To L1 or Not to L1: 6 Practical Questions to Ask About Your Studentsí First Language

To L1 or Not to L1: 6 Practical Questions to Ask About Your Studentsí First Language

It’s a question I have struggled with throughout my teaching career: Should I allow my students to use their first language in the ESL classroom?

Keeping an English only classroom has its benefits. Students achieve good language acquisition even if it’s a little slower in coming, and they don’t become overly dependent on translators and dictionaries. Of course, if I allow first language use, it decreases student stress and helps tackle tough language barriers. My students usually want to use their first language in class, but is that what’s best for them? If you have struggled with this question, or are struggling with it now, here are some questions to ask yourself before making your decision.

Ask Yourself These 6 Practical Questions About Your Students’ First Language

  1. 1

    What is your school policy?

    Some schools advertise English only classrooms, and if yours is one of them you may find answering the L1 question is very easy. If your school has a policy to keep students’ first languages out of the classroom, then you should do just that. When an ESL student signs up for courses and pays tuition for English only classrooms, he should get what was promised.

  2. 2

    Why do you want to allow L1 in the classroom?

    Oftentimes, ESL teachers are also second language learners. When a person travels to a foreign country to teach English, she may also spend her time studying the language of her students. Some teachers may be tempted to allow their students’ L1 in the classroom because they want to learn that language. This, however, is not a good reason to allow your students to speak their native language in class. Behind that classroom door, you are the teacher and not the student, and your students and their English education should be the priority. So if you are looking to boost your own second language skills, save it for outside the classroom and focus on your students while you are in it.

  3. 3

    What class are you teaching?

    Are you teaching a conversation class? Are you teaching business English? Thinking about the goals of the class may help you answer the L1 question. If the goal of the class is to get students speaking English (such as in a conversation class) allowing students to use their first language may be counterproductive. However, if you are teaching skills that your students will use in a bilingual environment (such as the business world), allowing use of native languages may be more like what they will encounter when they have completed their English studies.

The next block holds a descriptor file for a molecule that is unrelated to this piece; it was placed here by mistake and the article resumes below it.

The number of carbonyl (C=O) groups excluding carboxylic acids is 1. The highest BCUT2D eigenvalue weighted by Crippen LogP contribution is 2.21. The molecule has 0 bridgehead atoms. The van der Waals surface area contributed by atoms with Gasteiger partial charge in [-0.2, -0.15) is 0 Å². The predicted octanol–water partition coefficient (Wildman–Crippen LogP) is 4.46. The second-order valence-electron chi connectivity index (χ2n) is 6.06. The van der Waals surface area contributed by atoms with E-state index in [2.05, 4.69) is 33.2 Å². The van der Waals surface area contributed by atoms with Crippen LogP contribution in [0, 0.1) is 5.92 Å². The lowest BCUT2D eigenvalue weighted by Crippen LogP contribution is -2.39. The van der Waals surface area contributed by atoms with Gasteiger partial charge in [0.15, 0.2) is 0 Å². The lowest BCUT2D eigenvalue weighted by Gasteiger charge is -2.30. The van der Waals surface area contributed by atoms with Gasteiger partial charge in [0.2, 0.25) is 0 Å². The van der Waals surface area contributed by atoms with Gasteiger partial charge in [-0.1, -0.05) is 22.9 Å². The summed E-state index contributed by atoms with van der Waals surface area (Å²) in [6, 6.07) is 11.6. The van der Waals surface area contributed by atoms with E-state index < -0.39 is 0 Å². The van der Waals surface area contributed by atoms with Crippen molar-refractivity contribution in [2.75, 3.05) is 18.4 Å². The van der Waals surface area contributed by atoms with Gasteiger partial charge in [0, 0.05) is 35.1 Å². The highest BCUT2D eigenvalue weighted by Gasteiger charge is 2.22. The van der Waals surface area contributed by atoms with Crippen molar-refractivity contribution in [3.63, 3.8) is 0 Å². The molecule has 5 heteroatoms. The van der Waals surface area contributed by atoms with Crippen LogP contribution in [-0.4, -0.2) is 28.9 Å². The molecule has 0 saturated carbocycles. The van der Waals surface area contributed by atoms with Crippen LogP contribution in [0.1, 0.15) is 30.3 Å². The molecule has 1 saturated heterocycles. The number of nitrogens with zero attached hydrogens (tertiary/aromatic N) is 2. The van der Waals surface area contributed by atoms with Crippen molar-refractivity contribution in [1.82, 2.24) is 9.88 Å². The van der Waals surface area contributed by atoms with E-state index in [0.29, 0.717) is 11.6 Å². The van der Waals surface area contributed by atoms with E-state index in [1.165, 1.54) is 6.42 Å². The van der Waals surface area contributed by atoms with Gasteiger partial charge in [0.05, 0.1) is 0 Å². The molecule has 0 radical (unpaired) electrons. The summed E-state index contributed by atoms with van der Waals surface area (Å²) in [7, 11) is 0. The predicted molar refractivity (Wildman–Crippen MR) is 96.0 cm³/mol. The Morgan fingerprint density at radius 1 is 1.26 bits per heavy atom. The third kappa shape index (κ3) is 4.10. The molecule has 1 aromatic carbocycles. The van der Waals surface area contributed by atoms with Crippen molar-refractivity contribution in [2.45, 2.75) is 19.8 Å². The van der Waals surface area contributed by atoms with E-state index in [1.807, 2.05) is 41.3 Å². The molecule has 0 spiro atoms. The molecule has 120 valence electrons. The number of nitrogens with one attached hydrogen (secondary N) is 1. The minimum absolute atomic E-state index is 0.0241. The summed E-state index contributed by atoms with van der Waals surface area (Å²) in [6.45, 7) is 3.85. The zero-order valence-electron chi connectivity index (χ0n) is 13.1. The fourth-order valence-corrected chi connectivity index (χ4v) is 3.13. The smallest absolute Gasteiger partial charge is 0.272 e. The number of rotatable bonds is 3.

4. 4

    What level are your students?

    Advanced level students have very few reasons for using a bilingual dictionary or translator in class, but beginning level students are another matter. When a person is first studying English, the amount of information she is expected to learn can feel like drinking water from a fire hose – too much, too fast and too hard to get. For these students, allowing L1 use (to some degree) may be reasonable and even helpful. Teachers and students must be careful in this situation, however. Some students may become so overly dependent on translating to their first language that they hinder their second language acquisition.

  5. 5

    Might students overuse their first language?

    Learning English involves more than just memorizing vocabulary and grammar rules. Becoming fluent in English also includes developing a variety of speaking strategies – asking questions, clarifying and giving explanations. As students advance in their speaking skills, these conversation strategies should be required of them. If allowing use of a first language will inhibit development of these skills, it should be avoided.

  6. 6

    Will allowing L1 cause misunderstandings?

    When I taught ESL in China, nothing could make me use Chinese in the classroom. This is because my Chinese skills were so bad that using it with my students would only have confused them. Your own language abilities, if they are like mine were, may be reason enough to avoid using your students’ native language in the classroom. The students can speak it fluently. Can’t they help each other understand through use of L1? Maybe. But what happens if a student gives a classmate an incorrect explanation in their first language and you do not understand what they have said? This misunderstanding could lead to more problems and misuse of language later. Thinking about how well you know your students’ L1 might also be a factor in whether you allow it in the classroom, and it’s a question worth asking yourself.

Ultimately, only you can decide whether to allow your students’ L1 in the classroom.

Whatever your decision, it will have both advantages and disadvantages. Weighing them against each other will be the best way for you to decide what should happen behind your classroom door.

Do you allow students to use their first language in your classroom?

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